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Alabi, A G F, Ajiboye, T K and Olusegun, H D (2010) Investigating the cutting forces in heat treated medium carbon steel when turning on a lathe machine. Journal of Engineering, Design and Technology, 8(01), 80–93.
- Type: Journal Article
- Keywords: design; hardness; heat transfer; machine tools
- ISBN/ISSN: 1726-0531
- URL: http://www.emeraldinsight.com/10.1108/17260531011034664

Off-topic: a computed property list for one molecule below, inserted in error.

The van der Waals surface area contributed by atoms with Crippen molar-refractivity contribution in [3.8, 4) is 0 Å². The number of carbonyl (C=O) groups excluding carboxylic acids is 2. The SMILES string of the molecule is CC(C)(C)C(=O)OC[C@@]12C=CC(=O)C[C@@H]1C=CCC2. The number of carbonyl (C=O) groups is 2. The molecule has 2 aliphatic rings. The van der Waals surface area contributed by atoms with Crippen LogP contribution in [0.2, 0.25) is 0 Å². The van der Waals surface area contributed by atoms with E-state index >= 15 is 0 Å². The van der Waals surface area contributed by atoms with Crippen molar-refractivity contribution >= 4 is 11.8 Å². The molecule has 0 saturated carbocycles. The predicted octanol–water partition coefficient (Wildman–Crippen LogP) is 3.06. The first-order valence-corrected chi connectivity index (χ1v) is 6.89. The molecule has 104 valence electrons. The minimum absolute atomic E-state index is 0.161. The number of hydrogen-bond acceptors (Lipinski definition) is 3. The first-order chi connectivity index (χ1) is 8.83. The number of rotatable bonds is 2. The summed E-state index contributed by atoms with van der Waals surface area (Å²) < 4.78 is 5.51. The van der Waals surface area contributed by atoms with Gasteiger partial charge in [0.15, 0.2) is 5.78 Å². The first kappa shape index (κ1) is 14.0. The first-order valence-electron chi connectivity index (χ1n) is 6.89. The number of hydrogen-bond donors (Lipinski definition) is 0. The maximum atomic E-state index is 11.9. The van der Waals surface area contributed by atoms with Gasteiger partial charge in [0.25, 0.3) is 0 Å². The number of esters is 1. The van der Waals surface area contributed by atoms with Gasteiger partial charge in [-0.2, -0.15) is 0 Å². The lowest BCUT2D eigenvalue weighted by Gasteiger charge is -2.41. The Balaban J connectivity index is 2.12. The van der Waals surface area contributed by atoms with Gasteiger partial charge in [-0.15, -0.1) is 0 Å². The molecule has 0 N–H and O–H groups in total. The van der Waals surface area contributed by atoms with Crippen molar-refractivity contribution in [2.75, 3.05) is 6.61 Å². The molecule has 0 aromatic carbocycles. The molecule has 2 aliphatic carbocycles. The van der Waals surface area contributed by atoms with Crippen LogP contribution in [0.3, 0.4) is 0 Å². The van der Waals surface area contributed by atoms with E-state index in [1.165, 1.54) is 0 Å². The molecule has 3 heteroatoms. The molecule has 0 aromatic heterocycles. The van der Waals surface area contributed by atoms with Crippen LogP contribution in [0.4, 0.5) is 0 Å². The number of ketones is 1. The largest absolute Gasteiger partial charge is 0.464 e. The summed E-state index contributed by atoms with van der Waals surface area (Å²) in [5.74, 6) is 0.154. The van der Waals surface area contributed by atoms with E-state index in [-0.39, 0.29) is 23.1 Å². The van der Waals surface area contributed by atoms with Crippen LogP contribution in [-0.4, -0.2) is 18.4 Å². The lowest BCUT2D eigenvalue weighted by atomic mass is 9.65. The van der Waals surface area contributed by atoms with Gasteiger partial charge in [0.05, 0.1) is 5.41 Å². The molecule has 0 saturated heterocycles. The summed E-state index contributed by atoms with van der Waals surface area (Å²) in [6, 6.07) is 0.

Purpose: Developing countries are now fully aware of the importance of the manufacturing sector as a key factor of growth and transformation of their economy. Improved technology and method of manufacturing have produced quality products at reduced cost and this has advanced development. The study uses experimental methods based on orthogonal cutting process to measure the cutting forces using a dynamometer while machining the test specimen with a diamond cutting tool at 5° rake angle. The machining forces for the dry cutting are higher than the wet cutting in the range of 31.2-44.31, 32.09-40.67, 29.10-35.62, 29.21-45.03 and 29.94-38.74 percent for “as received”, normalized, tempered, annealed and hardened specimen, respectively. For annealed and hardened test specimen, the cutting speed of 245?rpm is ideal for machining when it gives a fine surface finish. Also for precision machining, dry turning is by far a better cost saver and cleaner option than wet turning. This is because though wet machining is relatively more expensive, it is hazardous to health. Normalized and annealed specimens require lower cutting forces and chip formation is slow. Tempering and annealing medium carbon steel facilitated rapid machining and chip formation is rapid. It is therefore an advantage to temper or anneal medium carbon steel before processing into component parts in the manufacturing industry as it saves cost and gives fine component surface finish. The paper aims to address these issues. Design/methodology/approach: Tensile samples are prepared from medium carbon steel. These prepared samples were later subjected to heat-treatment operations (normalizing, hardening, tempering and annealing). Tensile test were carried out to obtain the materials' sensitive properties used in the modeling equations. An experimental method based on orthogonal cutting is adopted to measure the machining forces using techquipment dynamometer. Findings: It is observed that as tu increases, Fc increases for all conditions, i.e. as tu increases, tool-chip contact area increases and increasing frictional force, also volume of metal removal increase resulting in increasing energy input. Fc values is highest for the normalized followed by that of the annealed. They are less for hardened and tempered. This is because of the mode of chip formation whereby ductile structures give continuous chips as against discontinuous structure for the hardened and quenched structures. Input energy is high for the former and low for the later. This is confirmed by the m values and observed chips. Research limitations/implications: There is no limitation, except for the instrumentation. On availability of the appropriate equipment, like the Kystler dynamometer for the correct reading of the experimental results. Practical implications: The implication is limited to the workshop hazard during the experiment.